You have 4 red and 5 blue counters. How many ways can they be placed on a 3 by 3 grid so that all the rows columns and diagonals have an even number of red counters?
Swap the stars with the moons, using only knights' moves (as on a chess board). What is the smallest number of moves possible?
10 space travellers are waiting to board their spaceships. There are two rows of seats in the waiting room. Using the rules, where are they all sitting? Can you find all the possible ways?
How many different ways can you find of fitting five hexagons together? How will you know you have found all the ways?
This task, written for the National Young Mathematicians' Award 2016, involves open-topped boxes made with interlocking cubes. Explore the number of units of paint that are needed to cover the boxes. . . .
Building up a simple Celtic knot. Try the interactivity or download the cards or have a go on squared paper.
Can you shunt the trucks so that the Cattle truck and the Sheep truck change places and the Engine is back on the main line?
Use the clues to colour each square.
A tetromino is made up of four squares joined edge to edge. Can this tetromino, together with 15 copies of itself, be used to cover an eight by eight chessboard?
If you split the square into these two pieces, it is possible to fit the pieces together again to make a new shape. How many new shapes can you make?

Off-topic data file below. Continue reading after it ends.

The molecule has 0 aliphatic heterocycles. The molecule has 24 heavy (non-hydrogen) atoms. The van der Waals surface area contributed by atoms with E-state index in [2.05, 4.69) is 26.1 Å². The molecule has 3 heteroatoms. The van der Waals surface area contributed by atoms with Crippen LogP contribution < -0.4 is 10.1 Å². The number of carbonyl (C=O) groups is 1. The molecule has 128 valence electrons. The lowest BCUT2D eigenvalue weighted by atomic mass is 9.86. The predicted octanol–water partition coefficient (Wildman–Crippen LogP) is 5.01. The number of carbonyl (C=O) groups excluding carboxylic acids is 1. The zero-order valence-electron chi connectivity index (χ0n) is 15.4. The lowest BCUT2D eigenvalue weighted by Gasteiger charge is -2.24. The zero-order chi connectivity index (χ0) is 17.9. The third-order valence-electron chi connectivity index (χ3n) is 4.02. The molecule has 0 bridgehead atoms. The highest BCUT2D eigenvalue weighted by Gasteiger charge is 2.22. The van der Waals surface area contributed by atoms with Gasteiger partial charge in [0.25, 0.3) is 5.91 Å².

Take a rectangle of paper and fold it in half, and half again, to make four smaller rectangles. How many different ways can you fold it up?
What is the best way to shunt these carriages so that each train can continue its journey?
Can you work out how to balance this equaliser? You can put more than one weight on a hook.
Using different numbers of sticks, how many different triangles are you able to make? Can you make any rules about the numbers of sticks that make the most triangles?
Investigate the smallest number of moves it takes to turn these mats upside-down if you can only turn exactly three at a time.
A dog is looking for a good place to bury his bone. Can you work out where he started and ended in each case? What possible routes could he have taken?
Hover your mouse over the counters to see which ones will be removed. Click to remover them. The winner is the last one to remove a counter. How you can make sure you win?
An activity making various patterns with 2 x 1 rectangular tiles.
Can you cover the camel with these pieces?
What happens when you try and fit the triomino pieces into these two grids?
Take 5 cubes of one colour and 2 of another colour. How many different ways can you join them if the 5 must touch the table and the 2 must not touch the table?
In how many ways can you fit two of these yellow triangles together? Can you predict the number of ways two blue triangles can be fitted together?
Here are some rods that are different colours. How could I make a dark green rod using yellow and white rods?
Is it possible to place 2 counters on the 3 by 3 grid so that there is an even number of counters in every row and every column? How about if you have 3 counters or 4 counters or....?
What happens when you add three numbers together? Will your answer be odd or even? How do you know?